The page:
Wyo. governor pledges to protect, promote fossil fuels

Source: By Mead Gruver, Associated Press • Posted: Tuesday, February 11, 2020

Wyoming has enough savings to take its time and be thoughtful about future spending cuts, particularly for education, amid declining revenue from fossil fuels, Gov. Mark Gordon said yesterday in his second annual State of the State address.

Yet Gordon promised not to dither amid what he described as efforts by other states to boost renewable energy sources at the expense of the coal, oil and natural gas industries.

Wyoming produces energy more safely and with more concern for the environment than anywhere else in the world, said Gordon, a Republican.

“And yet our industries are still discriminated against, maligned and decried as dead. Well, not on my watch,” Gordon said to applause and cheers from a joint session of the overwhelmingly Republican Wyoming Legislature.

The address by the first-term Republican kicked off a monthlong legislative session dedicated primarily to the state’s next two-year budget cycle, which begins July 1.

Budgeting has been tight for several years now amid a decadelong downturn in revenue from the state’s once-booming natural gas industry and declining demand for coal to generate electricity, a result of low natural gas prices.

Last year was especially tough for coal. Two of the biggest coal mines in the U.S., Eagle Butte and Belle Ayr, shut down for over three months while its owner, Milton, W.Va.-based Blackjewel LLC, went through bankruptcy and sold them.

Combined with weak prices for natural gas — by some measures the lowest in over 20 years — a more than 40% decline in coal production in recent years has left Wyoming in difficult shape, Wyoming House Speaker Steve Harshman, a Republican from Casper, said in a news conference.

“We’ve went through the steepest, sharpest, fastest revenue decline in the state’s history,” Harshman said.

Now, Wyoming’s savings during a decade or so of the boom times that started in the late 1990s gives lawmakers room to continue to reduce spending, Harshman said.

“We’re trying to use every tool we can,” he said.

Democratic lawmakers want to at least consider raising taxes and implementing a state income tax to keep Wyoming students among the top-funded in the U.S. per pupil.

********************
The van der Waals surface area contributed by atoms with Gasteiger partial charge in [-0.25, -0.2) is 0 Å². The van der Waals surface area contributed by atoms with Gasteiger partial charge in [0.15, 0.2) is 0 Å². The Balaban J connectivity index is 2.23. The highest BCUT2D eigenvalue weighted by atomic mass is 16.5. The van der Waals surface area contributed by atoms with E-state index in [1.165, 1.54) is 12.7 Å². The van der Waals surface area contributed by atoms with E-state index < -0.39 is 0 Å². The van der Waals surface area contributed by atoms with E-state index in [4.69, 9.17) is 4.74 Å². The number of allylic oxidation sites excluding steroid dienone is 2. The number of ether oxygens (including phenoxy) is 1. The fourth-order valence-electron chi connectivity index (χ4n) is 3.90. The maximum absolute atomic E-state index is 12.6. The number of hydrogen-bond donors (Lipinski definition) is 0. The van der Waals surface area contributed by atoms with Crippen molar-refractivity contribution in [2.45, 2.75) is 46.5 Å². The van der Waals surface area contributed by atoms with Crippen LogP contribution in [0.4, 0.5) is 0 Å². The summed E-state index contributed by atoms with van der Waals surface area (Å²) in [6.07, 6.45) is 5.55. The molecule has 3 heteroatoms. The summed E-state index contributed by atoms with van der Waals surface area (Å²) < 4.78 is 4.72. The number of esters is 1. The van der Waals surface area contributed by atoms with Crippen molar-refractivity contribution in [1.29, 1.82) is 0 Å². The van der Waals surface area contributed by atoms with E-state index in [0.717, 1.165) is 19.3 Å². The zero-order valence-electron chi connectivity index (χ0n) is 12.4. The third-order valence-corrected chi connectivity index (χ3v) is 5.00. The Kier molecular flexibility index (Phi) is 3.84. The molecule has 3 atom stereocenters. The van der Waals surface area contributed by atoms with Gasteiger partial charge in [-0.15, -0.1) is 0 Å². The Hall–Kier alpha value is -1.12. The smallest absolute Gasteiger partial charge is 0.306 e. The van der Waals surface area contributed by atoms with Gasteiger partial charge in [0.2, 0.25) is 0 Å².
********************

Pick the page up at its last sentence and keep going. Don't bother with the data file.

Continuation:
There’s no way left to cut or streamline that funding without harming education, said Senate Minority Floor Leader Chris Rothfuss, a Democrat from Laramie. “I can tell you, we haven’t found it yet and it’s not for lack of trying,” Rothfuss said at the news conference.

Democratic tax proposals seldom get serious consideration in Wyoming. Republicans currently outnumber Democrats 77-12 in the 90-member Legislature, which also has one independent lawmaker.

Gordon’s proposed budget would keep state spending essentially flat after tapping a state savings account to avoid running up a roughly $200 million K-12 education spending deficit.

He supported Superintendent of Public Instruction Jillian Balow’s interest in updating the state’s school finance system as mandated by the Wyoming Supreme Court in the 1990s, suggesting a set of priorities known as the “educational basket of goods” had grown out of date.

“It was crafted when Amazon was only a bookstore and the Spice Girls were all the rage,” Gordon said.

Gordon called for one-time bonuses for state employees, whose pay has gone up little and whose numbers are down compared with a decade ago.

“We should be thinking about keeping the people who know what to do and how to do it,” Gordon said.

Other priorities of Gordon’s include planning to protect big-game migration routes, suicide prevention and improving water-supply systems like one in Goshen County that experienced a costly irrigation tunnel collapse in 2019.

Yet defense of fossil fuels was the predominant theme of his address.

In January, Wyoming and Montana asked the U.S. Supreme Court to rule on the state of Washington’s denial of an environmental permit for construction of a shipping terminal that would enable more overseas exports of Powder River Basin coal, Gordon noted.

“Know this: Wyoming will always advocate for our industries. whether it be to protect against unconstitutional restraints of trade or in their endeavors for cleaner, more dependable and more affordable energy to our nation,” Gordon said.

Gordon also listed additional funding for promoting Wyoming’s coal industry, which supplies almost half of the nation’s coal for power plants, as a priority.

“Time is of the essence. We must act now if we are to stop coal mines from being closed,” Gordon said.